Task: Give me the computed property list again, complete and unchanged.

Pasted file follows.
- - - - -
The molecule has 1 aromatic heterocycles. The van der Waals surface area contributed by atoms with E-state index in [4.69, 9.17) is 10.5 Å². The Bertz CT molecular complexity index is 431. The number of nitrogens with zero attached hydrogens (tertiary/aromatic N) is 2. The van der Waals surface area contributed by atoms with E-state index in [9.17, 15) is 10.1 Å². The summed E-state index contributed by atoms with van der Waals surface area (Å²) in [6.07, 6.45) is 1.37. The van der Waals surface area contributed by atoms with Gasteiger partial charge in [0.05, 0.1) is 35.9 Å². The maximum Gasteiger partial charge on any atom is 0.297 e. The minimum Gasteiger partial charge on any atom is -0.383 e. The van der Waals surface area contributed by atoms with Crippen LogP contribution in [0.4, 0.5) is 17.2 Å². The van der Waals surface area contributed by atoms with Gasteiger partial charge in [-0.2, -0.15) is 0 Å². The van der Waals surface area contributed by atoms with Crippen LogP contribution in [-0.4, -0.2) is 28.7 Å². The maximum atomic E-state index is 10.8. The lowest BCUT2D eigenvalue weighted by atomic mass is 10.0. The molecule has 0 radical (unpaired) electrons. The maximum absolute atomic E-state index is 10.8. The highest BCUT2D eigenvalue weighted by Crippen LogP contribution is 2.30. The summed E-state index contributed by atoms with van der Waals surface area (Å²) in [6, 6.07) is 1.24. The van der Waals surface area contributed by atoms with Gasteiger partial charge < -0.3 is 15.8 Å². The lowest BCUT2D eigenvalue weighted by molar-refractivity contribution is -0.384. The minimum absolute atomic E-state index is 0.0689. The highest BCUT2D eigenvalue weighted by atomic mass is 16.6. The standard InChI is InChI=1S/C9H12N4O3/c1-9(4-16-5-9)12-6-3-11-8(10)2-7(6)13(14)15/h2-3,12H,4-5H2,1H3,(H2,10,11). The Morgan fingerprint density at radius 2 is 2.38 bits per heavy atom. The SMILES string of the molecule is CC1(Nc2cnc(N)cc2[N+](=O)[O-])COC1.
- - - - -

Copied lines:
The molecule has 1 aromatic heterocycles. The van der Waals surface area contributed by atoms with E-state index in [4.69, 9.17) is 10.5 Å². The Bertz CT molecular complexity index is 431. The number of nitrogens with zero attached hydrogens (tertiary/aromatic N) is 2. The van der Waals surface area contributed by atoms with E-state index in [9.17, 15) is 10.1 Å². The summed E-state index contributed by atoms with van der Waals surface area (Å²) in [6.07, 6.45) is 1.37. The van der Waals surface area contributed by atoms with Gasteiger partial charge in [0.05, 0.1) is 35.9 Å². The maximum Gasteiger partial charge on any atom is 0.297 e. The minimum Gasteiger partial charge on any atom is -0.383 e. The van der Waals surface area contributed by atoms with Crippen LogP contribution in [0.4, 0.5) is 17.2 Å². The van der Waals surface area contributed by atoms with Gasteiger partial charge in [-0.2, -0.15) is 0 Å². The van der Waals surface area contributed by atoms with Crippen LogP contribution in [-0.4, -0.2) is 28.7 Å². The maximum atomic E-state index is 10.8. The lowest BCUT2D eigenvalue weighted by atomic mass is 10.0. The molecule has 0 radical (unpaired) electrons. The maximum absolute atomic E-state index is 10.8. The highest BCUT2D eigenvalue weighted by Crippen LogP contribution is 2.30. The summed E-state index contributed by atoms with van der Waals surface area (Å²) in [6, 6.07) is 1.24. The van der Waals surface area contributed by atoms with Gasteiger partial charge < -0.3 is 15.8 Å². The lowest BCUT2D eigenvalue weighted by molar-refractivity contribution is -0.384. The minimum absolute atomic E-state index is 0.0689. The highest BCUT2D eigenvalue weighted by atomic mass is 16.6. The standard InChI is InChI=1S/C9H12N4O3/c1-9(4-16-5-9)12-6-3-11-8(10)2-7(6)13(14)15/h2-3,12H,4-5H2,1H3,(H2,10,11). The Morgan fingerprint density at radius 2 is 2.38 bits per heavy atom. The SMILES string of the molecule is CC1(Nc2cnc(N)cc2[N+](=O)[O-])COC1.